Getting Out Of Debt – Debt Consolidation vs Debt Management – Which is Better?

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debt payoff, debt management, debt consolidation, debt snowball, debt prioritization

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The following is a guest post by Jon Emge. Enjoy!
When people are struggling with their debts, they can get bombarded with different solutions from different people and companies all with the same goal in mind, paying off the accounts and getting out of debt.  But, choosing the best option is an individual thing, and what works for one person may not work for another.
While there are numerous ways to pay off your debts (and not pay them off such as in bankruptcy), two of the most popular ways of dealing with debt and getting out of debt are debt consolidation and debt management.

Debt consolidation is really not getting out of debt, just transforming the debt from one form to another.

In essence, debt consolidation is taking out a new loan to pay off the other loan(s) or credit cards you may have balances on.  You are still in debt, and still to the same level or amount, but by just having one (1) monthly payment for many people, it is easier to manage; and in most instances, that monthly payment is less then the sum of all the accounts included in the consolidation loan. 
The reason why the monthly payment is less can be due to a lower interest rate, as credit cards have a high rate of interest, and also due to the term or time period of the payments.  The longer the repayment term, such as 48 months or 60 months, the lower the monthly payment.


What are the downsides or negatives of a consolidation loan? 

It may be difficult to qualify for the consolidation loan.  If you have a lot of debt, your credit score may not be in the highest range which means you may not be granted the consolidation loan.
You are still in debt; you have just transformed the debt from many accounts to one single account.
Unless you have stemmed the tide or reason why you have the credit card debt or accounts in the first place, just consolidating them doesn’t change the fact you could end up using the cards or credit lines again and finding yourself in more of a financial pickle barrel.
If you happen to consolidate your debts with a home equity or HELOC loan or some other form of secured loan, then you enter into a different realm of debt.  You may have consolidated your unsecured loans and unsecured credit cards, but they are now secured debt, secured by your home.  Should you struggle to meet these repayments, your property and home could be at risk.


So what about debt management? 

There are many forms of debt management, some you can do on your own or DIY (do it yourself), and some with the help of professional advisors and outside organizations.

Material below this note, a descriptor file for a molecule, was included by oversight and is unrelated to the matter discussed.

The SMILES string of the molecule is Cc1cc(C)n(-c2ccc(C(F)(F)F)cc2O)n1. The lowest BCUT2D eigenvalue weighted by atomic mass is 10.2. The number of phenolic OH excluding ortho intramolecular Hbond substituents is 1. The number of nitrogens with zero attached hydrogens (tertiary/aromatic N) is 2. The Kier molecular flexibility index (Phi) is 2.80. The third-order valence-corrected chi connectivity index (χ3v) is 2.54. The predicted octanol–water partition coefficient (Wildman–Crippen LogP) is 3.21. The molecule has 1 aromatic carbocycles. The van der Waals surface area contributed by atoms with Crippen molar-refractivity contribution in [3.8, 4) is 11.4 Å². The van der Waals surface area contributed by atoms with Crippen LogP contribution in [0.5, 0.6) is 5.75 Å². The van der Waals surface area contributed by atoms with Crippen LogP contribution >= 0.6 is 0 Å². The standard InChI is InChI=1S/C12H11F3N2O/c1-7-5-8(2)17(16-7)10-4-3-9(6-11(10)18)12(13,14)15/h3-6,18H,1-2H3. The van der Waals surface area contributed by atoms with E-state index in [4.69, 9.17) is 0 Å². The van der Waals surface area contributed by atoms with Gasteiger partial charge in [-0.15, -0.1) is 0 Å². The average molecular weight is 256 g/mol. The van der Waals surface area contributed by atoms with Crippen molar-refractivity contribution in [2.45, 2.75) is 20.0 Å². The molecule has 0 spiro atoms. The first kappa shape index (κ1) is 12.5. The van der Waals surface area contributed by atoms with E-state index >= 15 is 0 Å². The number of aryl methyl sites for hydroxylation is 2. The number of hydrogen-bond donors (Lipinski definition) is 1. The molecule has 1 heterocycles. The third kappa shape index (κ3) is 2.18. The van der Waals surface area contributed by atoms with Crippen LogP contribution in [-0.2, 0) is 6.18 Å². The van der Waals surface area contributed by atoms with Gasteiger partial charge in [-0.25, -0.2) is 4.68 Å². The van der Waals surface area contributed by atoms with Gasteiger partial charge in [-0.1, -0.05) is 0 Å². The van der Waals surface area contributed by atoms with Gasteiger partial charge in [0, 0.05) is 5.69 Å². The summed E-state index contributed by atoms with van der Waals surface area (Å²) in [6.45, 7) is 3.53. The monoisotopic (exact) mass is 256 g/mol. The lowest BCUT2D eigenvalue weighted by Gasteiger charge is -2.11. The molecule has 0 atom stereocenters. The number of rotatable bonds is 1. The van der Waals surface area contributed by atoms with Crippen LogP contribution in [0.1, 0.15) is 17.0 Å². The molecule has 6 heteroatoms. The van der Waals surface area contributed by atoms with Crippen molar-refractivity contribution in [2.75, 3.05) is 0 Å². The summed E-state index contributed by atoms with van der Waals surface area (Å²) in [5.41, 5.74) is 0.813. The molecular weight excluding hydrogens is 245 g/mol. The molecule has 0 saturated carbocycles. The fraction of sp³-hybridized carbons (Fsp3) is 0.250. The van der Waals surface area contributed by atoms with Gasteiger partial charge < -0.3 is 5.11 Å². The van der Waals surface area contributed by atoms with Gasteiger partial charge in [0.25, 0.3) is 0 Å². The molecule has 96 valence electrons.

Which type of debt management is best for you can depend on the level of your debt and if you are past due or in arrears with the accounts. If you are in arrears and seriously struggling, then seeking professional help may be the best course of action. The other end of that situation is you can meet the monthly repayments, but want to be done with the debt(s), just wanting out of debt.
The first step is to stop debting!  Stop using the credit cards or lines of credit.
Review or set-up a new household spending plan and see what money you have each month to work with that you can use to pay towards the debts/accounts.  Then, obviously paying that amount to the accounts choosing an account to concentrate on to pay it off at a quicker rate then just paying the minimum monthly payment.
Think of your debts as a snow covered hill, and the money you pay as a snowball rolling down that hill. You pay a set amount each month towards the debts, then once one account is paid in full, you continue to pay that set amount using the extra form the paid off account towards another account.  Then as that account is paid off, you continue paying that set amount towards the remaining debts.
Just like a snowball rolling down a hill that picks up speed and more snow, so well that set monthly payment and the accounts as they get paid in full.


So which account should you concentrate on the pay off first?

There are a variety of thoughts on this.  One being to choose the account with the highest interest rate, or to choose the account with the lowest rate as more of your extra payment will go to the principal balance.
My advice has been just choose one.  It may even be the account with the lowest balance as then you can achieve some level of success early on which can lift your spirits and drive you onward.

How about you all? What strategies have you used to pay off debt? Did you try debt consolidation or debt management programs, or did you simply bite the bullet and buckle down to pay off the debt?

Share your experiences by commenting below!

Jacob’s Thoughts – Listed below are my random thoughts as I was reading this article.

  • In my experience, I have found that people looking to more aggressively pay off their debt often view debt management or debt consolidation programs as some “magic” cure or solution that will make it completely easier to get out of debt.
  • The truth is that if you can fix your spending behavior and can have some success getting your interest rates reduced, you can accomplish many of the things that these programs offer without the cost.
  • However, these solutions are always good to think about as a fall-back.

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